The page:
Sorry for not being around today — had to attend another meeting at school, which means more time driving than meeting. Not a sustainable way to work, for a number of reasons, but we’re all doing what we can, right?
My headline does not refer to the motivation for a new Cheech and Chong movie (or Harold and Kumar for you youngsters ;-)), but rather the result of genetically-modified crops breeding with a native species of British weed, according to this article from Scotsman.com.
It was previously thought that the weed, charlock, would not be able to interbreed with genetically altered oilseed rape plants.
But government scientists have found a hybrid plant at the margins of a field where a trial crop had been planted. Tests showed it was unaffected by the same herbicides that the GM crop was designed to resist.
Environmentalists said the discovery of the superweed showed there would be serious consequences if GM crops were allowed to be grown commercially, as farmers would be forced to use even more herbicide to stop charlock and other resistant weeds from taking over the field.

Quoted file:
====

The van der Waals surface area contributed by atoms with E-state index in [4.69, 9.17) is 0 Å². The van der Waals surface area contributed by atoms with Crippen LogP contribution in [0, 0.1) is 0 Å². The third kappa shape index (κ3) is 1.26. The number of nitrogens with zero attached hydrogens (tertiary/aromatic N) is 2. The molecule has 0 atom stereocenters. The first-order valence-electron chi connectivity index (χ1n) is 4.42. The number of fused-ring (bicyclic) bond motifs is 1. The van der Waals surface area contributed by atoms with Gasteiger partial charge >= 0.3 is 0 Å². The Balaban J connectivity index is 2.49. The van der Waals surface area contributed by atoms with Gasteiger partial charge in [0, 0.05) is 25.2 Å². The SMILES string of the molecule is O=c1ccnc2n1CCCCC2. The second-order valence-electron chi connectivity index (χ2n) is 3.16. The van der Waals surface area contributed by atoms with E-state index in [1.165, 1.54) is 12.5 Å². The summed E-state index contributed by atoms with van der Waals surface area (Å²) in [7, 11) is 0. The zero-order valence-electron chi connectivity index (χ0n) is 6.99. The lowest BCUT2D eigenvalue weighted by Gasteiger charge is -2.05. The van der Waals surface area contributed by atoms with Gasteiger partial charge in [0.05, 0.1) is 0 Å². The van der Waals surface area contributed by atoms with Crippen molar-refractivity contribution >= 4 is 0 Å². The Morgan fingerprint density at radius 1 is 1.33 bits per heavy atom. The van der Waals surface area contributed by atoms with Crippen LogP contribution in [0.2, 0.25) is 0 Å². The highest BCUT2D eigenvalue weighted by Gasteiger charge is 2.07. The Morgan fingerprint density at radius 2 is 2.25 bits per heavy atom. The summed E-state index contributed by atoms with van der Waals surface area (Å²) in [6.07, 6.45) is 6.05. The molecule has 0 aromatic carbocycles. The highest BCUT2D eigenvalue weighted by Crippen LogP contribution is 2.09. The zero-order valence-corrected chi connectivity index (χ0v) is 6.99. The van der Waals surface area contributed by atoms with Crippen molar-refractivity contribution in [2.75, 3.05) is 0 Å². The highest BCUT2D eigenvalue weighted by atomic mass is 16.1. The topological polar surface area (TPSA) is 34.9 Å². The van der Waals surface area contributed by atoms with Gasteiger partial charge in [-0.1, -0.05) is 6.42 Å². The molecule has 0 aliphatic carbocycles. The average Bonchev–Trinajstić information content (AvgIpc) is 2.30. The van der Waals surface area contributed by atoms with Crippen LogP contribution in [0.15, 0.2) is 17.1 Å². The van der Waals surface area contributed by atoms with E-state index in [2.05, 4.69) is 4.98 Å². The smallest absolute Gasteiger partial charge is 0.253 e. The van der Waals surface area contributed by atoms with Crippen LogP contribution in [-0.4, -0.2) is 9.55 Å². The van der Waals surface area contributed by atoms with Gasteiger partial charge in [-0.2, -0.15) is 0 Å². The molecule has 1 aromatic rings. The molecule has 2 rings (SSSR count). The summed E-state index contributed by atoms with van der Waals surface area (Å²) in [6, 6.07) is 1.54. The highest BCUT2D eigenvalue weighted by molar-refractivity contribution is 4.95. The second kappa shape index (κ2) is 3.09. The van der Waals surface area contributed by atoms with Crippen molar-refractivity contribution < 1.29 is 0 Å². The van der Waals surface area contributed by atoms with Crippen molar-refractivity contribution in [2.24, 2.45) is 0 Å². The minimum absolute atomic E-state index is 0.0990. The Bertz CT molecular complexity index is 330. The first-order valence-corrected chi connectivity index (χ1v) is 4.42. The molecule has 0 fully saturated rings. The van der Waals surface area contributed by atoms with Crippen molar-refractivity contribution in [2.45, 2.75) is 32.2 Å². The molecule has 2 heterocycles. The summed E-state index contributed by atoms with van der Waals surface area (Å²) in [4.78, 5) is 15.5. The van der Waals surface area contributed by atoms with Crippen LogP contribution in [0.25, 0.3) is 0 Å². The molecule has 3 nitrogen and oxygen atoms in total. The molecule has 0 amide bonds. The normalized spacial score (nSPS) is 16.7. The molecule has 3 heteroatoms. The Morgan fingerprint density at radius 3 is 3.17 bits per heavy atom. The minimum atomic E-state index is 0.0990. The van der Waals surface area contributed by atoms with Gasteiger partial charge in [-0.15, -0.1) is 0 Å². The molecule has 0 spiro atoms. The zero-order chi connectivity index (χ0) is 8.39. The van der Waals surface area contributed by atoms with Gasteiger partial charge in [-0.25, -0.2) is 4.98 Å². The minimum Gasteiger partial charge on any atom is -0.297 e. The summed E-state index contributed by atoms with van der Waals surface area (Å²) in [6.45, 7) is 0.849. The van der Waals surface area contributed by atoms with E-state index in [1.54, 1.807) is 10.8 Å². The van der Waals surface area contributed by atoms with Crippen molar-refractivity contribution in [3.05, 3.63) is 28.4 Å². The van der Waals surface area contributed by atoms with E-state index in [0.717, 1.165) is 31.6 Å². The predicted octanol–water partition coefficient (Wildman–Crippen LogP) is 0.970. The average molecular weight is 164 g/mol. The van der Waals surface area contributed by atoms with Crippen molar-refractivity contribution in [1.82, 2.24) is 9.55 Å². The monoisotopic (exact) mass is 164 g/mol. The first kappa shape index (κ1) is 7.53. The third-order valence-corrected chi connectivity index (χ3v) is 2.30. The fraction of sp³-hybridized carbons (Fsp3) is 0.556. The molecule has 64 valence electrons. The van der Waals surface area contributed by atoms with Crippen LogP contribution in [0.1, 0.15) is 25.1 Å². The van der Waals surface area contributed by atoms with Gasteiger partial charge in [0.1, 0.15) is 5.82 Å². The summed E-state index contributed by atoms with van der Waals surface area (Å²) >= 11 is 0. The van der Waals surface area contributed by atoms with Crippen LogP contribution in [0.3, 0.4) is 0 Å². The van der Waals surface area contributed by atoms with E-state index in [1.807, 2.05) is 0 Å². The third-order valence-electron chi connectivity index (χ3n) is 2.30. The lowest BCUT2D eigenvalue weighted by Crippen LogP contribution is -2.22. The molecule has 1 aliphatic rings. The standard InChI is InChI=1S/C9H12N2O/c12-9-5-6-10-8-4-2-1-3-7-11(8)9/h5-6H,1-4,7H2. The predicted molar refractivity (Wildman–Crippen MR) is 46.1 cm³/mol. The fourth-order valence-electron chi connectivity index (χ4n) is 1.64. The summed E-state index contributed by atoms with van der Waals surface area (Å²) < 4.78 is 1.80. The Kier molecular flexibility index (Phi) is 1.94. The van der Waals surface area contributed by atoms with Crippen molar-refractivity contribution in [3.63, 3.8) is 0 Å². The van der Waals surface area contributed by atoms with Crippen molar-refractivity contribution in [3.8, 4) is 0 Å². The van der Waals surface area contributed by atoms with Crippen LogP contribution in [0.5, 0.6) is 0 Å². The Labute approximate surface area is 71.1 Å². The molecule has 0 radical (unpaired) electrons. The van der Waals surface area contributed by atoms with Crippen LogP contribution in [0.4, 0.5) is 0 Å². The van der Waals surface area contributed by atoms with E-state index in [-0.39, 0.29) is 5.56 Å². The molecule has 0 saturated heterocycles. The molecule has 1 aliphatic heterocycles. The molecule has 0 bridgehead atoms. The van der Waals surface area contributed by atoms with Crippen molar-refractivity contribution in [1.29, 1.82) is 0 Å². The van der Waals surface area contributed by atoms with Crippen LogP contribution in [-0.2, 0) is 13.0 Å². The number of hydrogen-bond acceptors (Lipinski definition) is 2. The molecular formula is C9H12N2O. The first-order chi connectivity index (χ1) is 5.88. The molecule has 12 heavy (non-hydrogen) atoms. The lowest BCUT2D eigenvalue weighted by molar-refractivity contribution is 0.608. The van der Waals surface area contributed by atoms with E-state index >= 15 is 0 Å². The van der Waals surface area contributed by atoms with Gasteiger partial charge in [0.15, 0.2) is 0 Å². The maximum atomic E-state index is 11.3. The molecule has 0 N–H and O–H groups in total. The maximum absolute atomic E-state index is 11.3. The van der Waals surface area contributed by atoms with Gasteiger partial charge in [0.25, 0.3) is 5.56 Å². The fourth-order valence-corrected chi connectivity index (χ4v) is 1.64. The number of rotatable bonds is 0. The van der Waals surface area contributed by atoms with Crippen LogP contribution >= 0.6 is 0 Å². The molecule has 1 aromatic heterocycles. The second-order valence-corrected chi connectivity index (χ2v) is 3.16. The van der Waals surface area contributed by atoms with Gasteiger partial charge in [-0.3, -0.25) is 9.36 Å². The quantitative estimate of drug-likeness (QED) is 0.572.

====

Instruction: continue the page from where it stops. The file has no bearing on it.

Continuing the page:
As you might imagine, GMO proponents are saying “Move along… nothing to see here…” But it seems to me (correct me if I’m wrong) that supporters of GMOs have pooh-poohed the notion that genetically-modified organisms would, you know, interact with the other organisms in a given ecosystem. Whether this superweed is super or not, doesn’t this undermine the notion that we can control the effects of such modifications?
Thanks, Doug, for the heads-up…
UPDATE: In the interest of covering all sides of this story, here’s a BBC article that focuses on criticism of the “superweed” claim.
Technorati tags: gmo, agriculture, Great Britain
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